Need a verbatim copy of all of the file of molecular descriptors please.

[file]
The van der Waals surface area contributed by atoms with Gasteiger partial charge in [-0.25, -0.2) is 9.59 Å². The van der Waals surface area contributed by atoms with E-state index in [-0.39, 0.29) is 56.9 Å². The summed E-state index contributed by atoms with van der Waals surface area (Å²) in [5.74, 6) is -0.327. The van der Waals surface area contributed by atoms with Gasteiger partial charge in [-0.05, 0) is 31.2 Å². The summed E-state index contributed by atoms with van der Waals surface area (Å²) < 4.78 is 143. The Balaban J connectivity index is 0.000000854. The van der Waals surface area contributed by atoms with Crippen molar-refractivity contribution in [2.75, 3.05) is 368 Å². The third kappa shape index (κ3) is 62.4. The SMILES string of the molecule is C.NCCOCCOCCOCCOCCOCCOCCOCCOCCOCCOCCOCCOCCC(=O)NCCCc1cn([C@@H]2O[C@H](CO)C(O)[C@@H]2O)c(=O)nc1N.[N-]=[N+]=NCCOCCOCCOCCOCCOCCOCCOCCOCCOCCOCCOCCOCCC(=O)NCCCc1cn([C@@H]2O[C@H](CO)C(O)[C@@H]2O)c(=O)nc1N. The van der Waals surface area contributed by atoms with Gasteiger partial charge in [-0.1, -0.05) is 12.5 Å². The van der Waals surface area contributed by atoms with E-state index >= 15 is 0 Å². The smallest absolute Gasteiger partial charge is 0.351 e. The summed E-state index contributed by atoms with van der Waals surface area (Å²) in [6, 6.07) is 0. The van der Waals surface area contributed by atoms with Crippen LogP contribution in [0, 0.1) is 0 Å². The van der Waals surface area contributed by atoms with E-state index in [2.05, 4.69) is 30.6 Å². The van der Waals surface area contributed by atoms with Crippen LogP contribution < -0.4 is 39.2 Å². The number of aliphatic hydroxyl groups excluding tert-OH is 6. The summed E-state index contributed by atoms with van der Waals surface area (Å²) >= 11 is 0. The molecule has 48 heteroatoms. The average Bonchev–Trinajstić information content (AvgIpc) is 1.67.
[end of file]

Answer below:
The van der Waals surface area contributed by atoms with Gasteiger partial charge in [-0.25, -0.2) is 9.59 Å². The van der Waals surface area contributed by atoms with E-state index in [-0.39, 0.29) is 56.9 Å². The summed E-state index contributed by atoms with van der Waals surface area (Å²) in [5.74, 6) is -0.327. The van der Waals surface area contributed by atoms with Gasteiger partial charge in [-0.05, 0) is 31.2 Å². The summed E-state index contributed by atoms with van der Waals surface area (Å²) < 4.78 is 143. The Balaban J connectivity index is 0.000000854. The van der Waals surface area contributed by atoms with Crippen molar-refractivity contribution in [2.75, 3.05) is 368 Å². The third kappa shape index (κ3) is 62.4. The SMILES string of the molecule is C.NCCOCCOCCOCCOCCOCCOCCOCCOCCOCCOCCOCCOCCC(=O)NCCCc1cn([C@@H]2O[C@H](CO)C(O)[C@@H]2O)c(=O)nc1N.[N-]=[N+]=NCCOCCOCCOCCOCCOCCOCCOCCOCCOCCOCCOCCOCCC(=O)NCCCc1cn([C@@H]2O[C@H](CO)C(O)[C@@H]2O)c(=O)nc1N. The van der Waals surface area contributed by atoms with Gasteiger partial charge in [-0.1, -0.05) is 12.5 Å². The van der Waals surface area contributed by atoms with E-state index >= 15 is 0 Å². The smallest absolute Gasteiger partial charge is 0.351 e. The summed E-state index contributed by atoms with van der Waals surface area (Å²) in [6, 6.07) is 0. The van der Waals surface area contributed by atoms with Crippen LogP contribution in [0, 0.1) is 0 Å². The van der Waals surface area contributed by atoms with E-state index in [2.05, 4.69) is 30.6 Å². The van der Waals surface area contributed by atoms with Crippen LogP contribution < -0.4 is 39.2 Å². The number of aliphatic hydroxyl groups excluding tert-OH is 6. The summed E-state index contributed by atoms with van der Waals surface area (Å²) >= 11 is 0. The molecule has 48 heteroatoms. The average Bonchev–Trinajstić information content (AvgIpc) is 1.67.